2017 Boston March, photo by the author
“What do we want? Evidence-based science! When do we want it? After a peer review!”
Over 1 million people participated in the March for Science on April 22 (Earth Day), 2017. Three Deerfield students, myself included, attended the march in Boston, which had an estimated 70,000 attendees in total. This made for a powerful demonstration of support for science and education.
The movement’s mission states: “We unite as a diverse, nonpartisan group to call for science that upholds the common good and for political leaders and policy-makers to enact evidence-based policies in the public interest.”
After the appointment of Scott Pruitt as head of the Environmental Protection Agency, many felt the need to speak out. Pruitt has stated repeatedly that he does not believe man-made carbon emissions are responsible for global warming, which is a scientifically inaccurate statement. Those responsible for protecting the environment cannot be in denial of its condition. (Please see our article on global warming for more information.)
President Trump’s initial federal budget proposal was also cause for concern. With massive cuts to EPA, the Federal Drug Administration, and the Department of Education, I believe speaking out continues to be vital. Regardless of one’s political background, it is apparent that the proposed cuts to science and education-oriented programs reflect a lack of concern. With the accelerated effects of global warming, committing to the goals of the Paris Agreement, funding education, and maintaining waste regulations are vital.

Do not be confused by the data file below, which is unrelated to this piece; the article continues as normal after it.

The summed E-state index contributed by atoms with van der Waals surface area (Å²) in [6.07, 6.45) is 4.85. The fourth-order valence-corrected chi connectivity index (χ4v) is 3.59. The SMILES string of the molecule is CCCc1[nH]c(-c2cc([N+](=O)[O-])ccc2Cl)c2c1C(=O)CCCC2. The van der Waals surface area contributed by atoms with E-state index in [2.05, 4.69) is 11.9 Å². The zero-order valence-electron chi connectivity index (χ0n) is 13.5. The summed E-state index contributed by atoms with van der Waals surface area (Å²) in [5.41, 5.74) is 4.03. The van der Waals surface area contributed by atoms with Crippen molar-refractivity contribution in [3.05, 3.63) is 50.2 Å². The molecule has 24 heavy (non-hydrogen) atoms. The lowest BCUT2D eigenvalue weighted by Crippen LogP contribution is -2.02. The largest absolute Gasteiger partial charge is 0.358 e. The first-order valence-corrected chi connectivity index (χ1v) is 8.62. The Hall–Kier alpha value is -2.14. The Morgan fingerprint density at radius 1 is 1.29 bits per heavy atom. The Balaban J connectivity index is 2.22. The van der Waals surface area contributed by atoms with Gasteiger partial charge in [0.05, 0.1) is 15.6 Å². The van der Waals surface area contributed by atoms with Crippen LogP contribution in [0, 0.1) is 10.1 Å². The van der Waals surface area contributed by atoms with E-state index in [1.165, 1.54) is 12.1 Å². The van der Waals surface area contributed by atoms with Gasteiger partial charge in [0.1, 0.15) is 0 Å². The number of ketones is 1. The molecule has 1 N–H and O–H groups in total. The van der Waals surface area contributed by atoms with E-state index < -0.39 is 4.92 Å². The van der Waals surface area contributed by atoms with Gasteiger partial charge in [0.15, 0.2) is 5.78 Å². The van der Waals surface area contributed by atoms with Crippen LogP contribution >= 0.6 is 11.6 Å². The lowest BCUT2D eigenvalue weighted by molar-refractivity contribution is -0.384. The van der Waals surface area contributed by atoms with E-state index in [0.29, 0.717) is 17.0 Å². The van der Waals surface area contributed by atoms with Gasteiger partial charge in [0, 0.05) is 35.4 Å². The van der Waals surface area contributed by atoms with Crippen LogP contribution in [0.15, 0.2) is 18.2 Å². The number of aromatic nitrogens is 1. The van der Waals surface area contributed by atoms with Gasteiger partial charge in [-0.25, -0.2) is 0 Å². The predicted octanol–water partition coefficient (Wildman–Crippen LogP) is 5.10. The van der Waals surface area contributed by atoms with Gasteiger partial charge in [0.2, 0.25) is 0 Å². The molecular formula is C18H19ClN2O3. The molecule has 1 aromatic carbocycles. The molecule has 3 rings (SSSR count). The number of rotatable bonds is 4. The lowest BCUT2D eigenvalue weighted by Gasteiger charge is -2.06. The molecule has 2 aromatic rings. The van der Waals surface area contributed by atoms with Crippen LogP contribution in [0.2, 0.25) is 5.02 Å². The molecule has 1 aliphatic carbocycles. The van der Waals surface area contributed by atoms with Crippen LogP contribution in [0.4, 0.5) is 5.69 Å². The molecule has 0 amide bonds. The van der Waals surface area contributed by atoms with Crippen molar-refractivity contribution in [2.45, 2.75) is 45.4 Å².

We need to support evidence-based thinking in our policies. The whole point of science is to eliminate bias by performing experiments over and over, constantly trying to disprove what we already know. Everything is asserted through a due process of reasoning, evidence, and statistics. This same system of thought is what the movement advocates. Science is a way to supercede party loyalty, not to reinforce it. Science is universal, and we need to start treating it accordingly.
If you would like to learn more, please visit www.marchforscience.com.
Published by Deerfield Academy's science communication magazine Focal Point. Click here for full article.